We used climate data to analyze the history of minimum air temperatures and reconstruct physio- logical effects of cold on D. ponderosae. We evaluated relations between winter temperatures and beetle abundance using aerial detection survey data… At the broadest scale, D. ponderosae population dynamics between 1997 and 2010 were unrelated to variation in minimum temperatures, but relations between cold and D. ponderosae dynamics varied among regions. In the 11 coldest ecoregions, lethal winter temperatures have become less frequent since the 1980s and beetle-caused tree mortality increased—consistent with the climatic release hypothesis. However, in the 12 warmer regions, recent epidemics cannot be attributed to warming winters because earlier winters were not cold enough to kill D. ponderosae…There has been pronounced warming of winter temperatures throughout the western US, and this has reduced previous constraints on D. ponderosae abundance in some regions. However, other considerations are necessary to understand the broad extent of recent D. ponderosae epidemics in the western US.

“This amount of warming could be the difference between pests surviving in areas that were historically unfavorable and could permit more severe and prolonged pest outbreaks in regions where historical outbreaks were halted by more frequent cold bouts,” says first author Aaron Weed, an ecologist at the National Park Service.

In the 11 coldest regions, winter temperatures cold enough to e lethal to D. ponderosae have become less frequent since the 1980s, and this is associated with an increase in tree mortality, confirming the link between warming conditions and increased parasite caused tree death. However, in the 12 regions with the warmest climate, recent epidemics are not clearly linked to warming winters simply because the earlier, colder, winters were already not cold enough to repress the tree-killing mountain pine beetle. This suggests that other factors may play a role in the epidemics in the western United States.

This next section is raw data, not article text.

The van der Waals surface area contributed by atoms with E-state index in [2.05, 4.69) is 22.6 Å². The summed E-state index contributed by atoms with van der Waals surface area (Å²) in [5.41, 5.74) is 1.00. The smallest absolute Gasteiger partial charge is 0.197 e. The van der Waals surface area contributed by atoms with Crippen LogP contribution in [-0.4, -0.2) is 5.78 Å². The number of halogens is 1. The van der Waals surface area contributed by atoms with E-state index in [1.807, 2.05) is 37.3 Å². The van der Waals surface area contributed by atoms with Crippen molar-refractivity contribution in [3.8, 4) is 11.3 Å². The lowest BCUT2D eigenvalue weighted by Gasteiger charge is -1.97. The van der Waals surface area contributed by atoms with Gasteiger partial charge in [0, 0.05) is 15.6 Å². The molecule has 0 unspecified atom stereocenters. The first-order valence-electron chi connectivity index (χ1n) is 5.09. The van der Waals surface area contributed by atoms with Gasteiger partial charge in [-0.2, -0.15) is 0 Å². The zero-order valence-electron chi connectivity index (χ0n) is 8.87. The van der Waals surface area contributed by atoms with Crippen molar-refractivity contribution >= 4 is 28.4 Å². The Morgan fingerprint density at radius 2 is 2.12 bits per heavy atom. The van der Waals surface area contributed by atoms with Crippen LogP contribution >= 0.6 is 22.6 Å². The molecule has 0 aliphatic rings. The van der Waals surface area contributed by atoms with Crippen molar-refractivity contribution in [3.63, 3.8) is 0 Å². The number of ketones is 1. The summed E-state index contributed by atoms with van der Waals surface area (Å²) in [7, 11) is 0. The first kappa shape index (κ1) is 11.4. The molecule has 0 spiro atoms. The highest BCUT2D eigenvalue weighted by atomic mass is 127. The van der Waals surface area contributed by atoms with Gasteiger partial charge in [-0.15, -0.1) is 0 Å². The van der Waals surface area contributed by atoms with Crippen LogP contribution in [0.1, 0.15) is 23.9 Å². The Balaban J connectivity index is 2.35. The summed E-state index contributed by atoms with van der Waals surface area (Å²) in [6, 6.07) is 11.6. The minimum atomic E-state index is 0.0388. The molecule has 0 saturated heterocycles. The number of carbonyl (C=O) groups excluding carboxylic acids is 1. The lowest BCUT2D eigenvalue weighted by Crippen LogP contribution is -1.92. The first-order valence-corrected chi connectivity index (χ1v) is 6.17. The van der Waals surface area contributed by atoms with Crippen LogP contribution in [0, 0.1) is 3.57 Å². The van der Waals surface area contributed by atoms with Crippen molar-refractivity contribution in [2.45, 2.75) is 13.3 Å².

Evens so, the pattern of warming (including increase of minimum winter temperature) correlates to the demographic release of the mountain pine beetle. The authors note that “warming year-round temperatures that influence generation time and adult emergence synchrony … and drought effects that can weaken tree defenses …” are plausible explanations, but further note that a simple single explanation is not likely to be sufficient to explain the overall phenomenon. The link between warmer years, added number of generations per year, and the epidemic is explored here.

This is, in a sense, a numbers game. A cold winter does not kill off all of the beetles. However, no matter how cold the winter is, no beetles will be wiped out if they are not there to begin with. So, demographic release, which makes possible but does not cause an outbreak, could cause an abundance of beetles across a much larger area where, no matter what natural suppression may occur, they will then become more abundant over time.

As noted, the trees themselves matter. We can safely assume that generally changes in overall climate will mean that plant communities adapted to a given region might lose that adaptive edge and be subject to a number of problems which can then be exploited by a potentially spreading parasite. These changes in viability of plant communities are not all climate change related. Forest management, disturbance, and regional demographics (as forests age, they tend to change what they do) are also factors in this complex set of ecological relationships.